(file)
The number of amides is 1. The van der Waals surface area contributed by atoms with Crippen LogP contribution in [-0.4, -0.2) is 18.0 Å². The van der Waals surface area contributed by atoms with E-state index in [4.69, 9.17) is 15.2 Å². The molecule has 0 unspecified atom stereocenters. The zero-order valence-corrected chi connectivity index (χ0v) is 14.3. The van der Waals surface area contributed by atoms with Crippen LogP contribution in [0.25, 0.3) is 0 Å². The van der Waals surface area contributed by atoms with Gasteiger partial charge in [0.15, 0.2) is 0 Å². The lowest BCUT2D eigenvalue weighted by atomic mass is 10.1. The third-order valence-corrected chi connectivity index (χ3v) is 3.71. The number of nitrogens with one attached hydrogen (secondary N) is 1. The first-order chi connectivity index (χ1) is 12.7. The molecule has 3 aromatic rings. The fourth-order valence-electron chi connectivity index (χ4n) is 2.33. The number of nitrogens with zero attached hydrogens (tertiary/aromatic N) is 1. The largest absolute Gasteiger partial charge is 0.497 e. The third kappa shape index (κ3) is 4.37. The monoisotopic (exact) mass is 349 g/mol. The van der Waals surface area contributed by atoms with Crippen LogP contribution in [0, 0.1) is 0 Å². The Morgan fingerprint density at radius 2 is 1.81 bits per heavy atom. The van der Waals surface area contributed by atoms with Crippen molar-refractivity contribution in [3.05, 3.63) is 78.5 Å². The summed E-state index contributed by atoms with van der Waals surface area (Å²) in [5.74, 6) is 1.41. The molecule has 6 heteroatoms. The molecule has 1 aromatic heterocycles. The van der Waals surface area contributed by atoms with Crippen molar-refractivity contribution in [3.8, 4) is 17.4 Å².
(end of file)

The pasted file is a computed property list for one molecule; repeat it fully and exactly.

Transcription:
The number of amides is 1. The van der Waals surface area contributed by atoms with Crippen LogP contribution in [-0.4, -0.2) is 18.0 Å². The van der Waals surface area contributed by atoms with E-state index in [4.69, 9.17) is 15.2 Å². The molecule has 0 unspecified atom stereocenters. The zero-order valence-corrected chi connectivity index (χ0v) is 14.3. The van der Waals surface area contributed by atoms with Crippen LogP contribution in [0.25, 0.3) is 0 Å². The van der Waals surface area contributed by atoms with Gasteiger partial charge in [0.15, 0.2) is 0 Å². The lowest BCUT2D eigenvalue weighted by atomic mass is 10.1. The third-order valence-corrected chi connectivity index (χ3v) is 3.71. The number of nitrogens with one attached hydrogen (secondary N) is 1. The first-order chi connectivity index (χ1) is 12.7. The molecule has 3 aromatic rings. The fourth-order valence-electron chi connectivity index (χ4n) is 2.33. The number of nitrogens with zero attached hydrogens (tertiary/aromatic N) is 1. The largest absolute Gasteiger partial charge is 0.497 e. The third kappa shape index (κ3) is 4.37. The monoisotopic (exact) mass is 349 g/mol. The van der Waals surface area contributed by atoms with Crippen LogP contribution in [0, 0.1) is 0 Å². The Morgan fingerprint density at radius 2 is 1.81 bits per heavy atom. The van der Waals surface area contributed by atoms with Crippen molar-refractivity contribution in [3.05, 3.63) is 78.5 Å². The summed E-state index contributed by atoms with van der Waals surface area (Å²) in [5.74, 6) is 1.41. The molecule has 6 heteroatoms. The molecule has 1 aromatic heterocycles. The van der Waals surface area contributed by atoms with Crippen molar-refractivity contribution in [3.8, 4) is 17.4 Å².